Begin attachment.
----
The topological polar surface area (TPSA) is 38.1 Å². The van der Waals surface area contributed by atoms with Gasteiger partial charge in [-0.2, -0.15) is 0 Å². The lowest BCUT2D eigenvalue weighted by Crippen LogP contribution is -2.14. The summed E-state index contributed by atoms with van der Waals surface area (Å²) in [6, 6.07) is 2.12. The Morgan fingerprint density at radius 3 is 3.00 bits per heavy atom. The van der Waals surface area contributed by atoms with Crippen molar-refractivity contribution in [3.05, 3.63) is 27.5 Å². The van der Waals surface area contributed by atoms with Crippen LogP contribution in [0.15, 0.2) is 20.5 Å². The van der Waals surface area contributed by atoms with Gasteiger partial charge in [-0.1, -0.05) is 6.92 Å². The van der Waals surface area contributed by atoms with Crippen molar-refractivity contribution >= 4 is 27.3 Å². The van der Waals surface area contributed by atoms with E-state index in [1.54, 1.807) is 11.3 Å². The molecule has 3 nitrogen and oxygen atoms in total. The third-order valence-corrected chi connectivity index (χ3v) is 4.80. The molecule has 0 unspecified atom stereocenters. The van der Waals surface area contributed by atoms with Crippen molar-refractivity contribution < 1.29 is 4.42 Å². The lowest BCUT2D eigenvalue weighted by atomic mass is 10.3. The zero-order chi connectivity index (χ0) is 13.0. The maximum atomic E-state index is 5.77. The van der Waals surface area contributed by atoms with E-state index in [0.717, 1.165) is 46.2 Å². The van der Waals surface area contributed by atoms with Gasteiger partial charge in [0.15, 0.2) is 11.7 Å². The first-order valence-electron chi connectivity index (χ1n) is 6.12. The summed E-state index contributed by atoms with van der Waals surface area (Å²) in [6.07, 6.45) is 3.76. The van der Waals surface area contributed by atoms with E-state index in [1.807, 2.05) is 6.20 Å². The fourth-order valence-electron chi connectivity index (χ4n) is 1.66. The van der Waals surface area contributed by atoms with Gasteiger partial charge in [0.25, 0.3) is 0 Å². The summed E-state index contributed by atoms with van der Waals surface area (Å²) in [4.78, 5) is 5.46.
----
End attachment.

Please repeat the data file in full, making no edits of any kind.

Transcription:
The topological polar surface area (TPSA) is 38.1 Å². The van der Waals surface area contributed by atoms with Gasteiger partial charge in [-0.2, -0.15) is 0 Å². The lowest BCUT2D eigenvalue weighted by Crippen LogP contribution is -2.14. The summed E-state index contributed by atoms with van der Waals surface area (Å²) in [6, 6.07) is 2.12. The Morgan fingerprint density at radius 3 is 3.00 bits per heavy atom. The van der Waals surface area contributed by atoms with Crippen molar-refractivity contribution in [3.05, 3.63) is 27.5 Å². The van der Waals surface area contributed by atoms with Crippen LogP contribution in [0.15, 0.2) is 20.5 Å². The van der Waals surface area contributed by atoms with Gasteiger partial charge in [-0.1, -0.05) is 6.92 Å². The van der Waals surface area contributed by atoms with Crippen molar-refractivity contribution >= 4 is 27.3 Å². The van der Waals surface area contributed by atoms with E-state index in [1.54, 1.807) is 11.3 Å². The molecule has 3 nitrogen and oxygen atoms in total. The third-order valence-corrected chi connectivity index (χ3v) is 4.80. The molecule has 0 unspecified atom stereocenters. The van der Waals surface area contributed by atoms with Crippen molar-refractivity contribution < 1.29 is 4.42 Å². The lowest BCUT2D eigenvalue weighted by atomic mass is 10.3. The zero-order chi connectivity index (χ0) is 13.0. The maximum atomic E-state index is 5.77. The van der Waals surface area contributed by atoms with E-state index in [0.717, 1.165) is 46.2 Å². The van der Waals surface area contributed by atoms with Gasteiger partial charge in [0.15, 0.2) is 11.7 Å². The first-order valence-electron chi connectivity index (χ1n) is 6.12. The summed E-state index contributed by atoms with van der Waals surface area (Å²) in [6.07, 6.45) is 3.76. The van der Waals surface area contributed by atoms with E-state index in [1.807, 2.05) is 6.20 Å². The fourth-order valence-electron chi connectivity index (χ4n) is 1.66. The van der Waals surface area contributed by atoms with Gasteiger partial charge in [0.25, 0.3) is 0 Å². The summed E-state index contributed by atoms with van der Waals surface area (Å²) in [4.78, 5) is 5.46.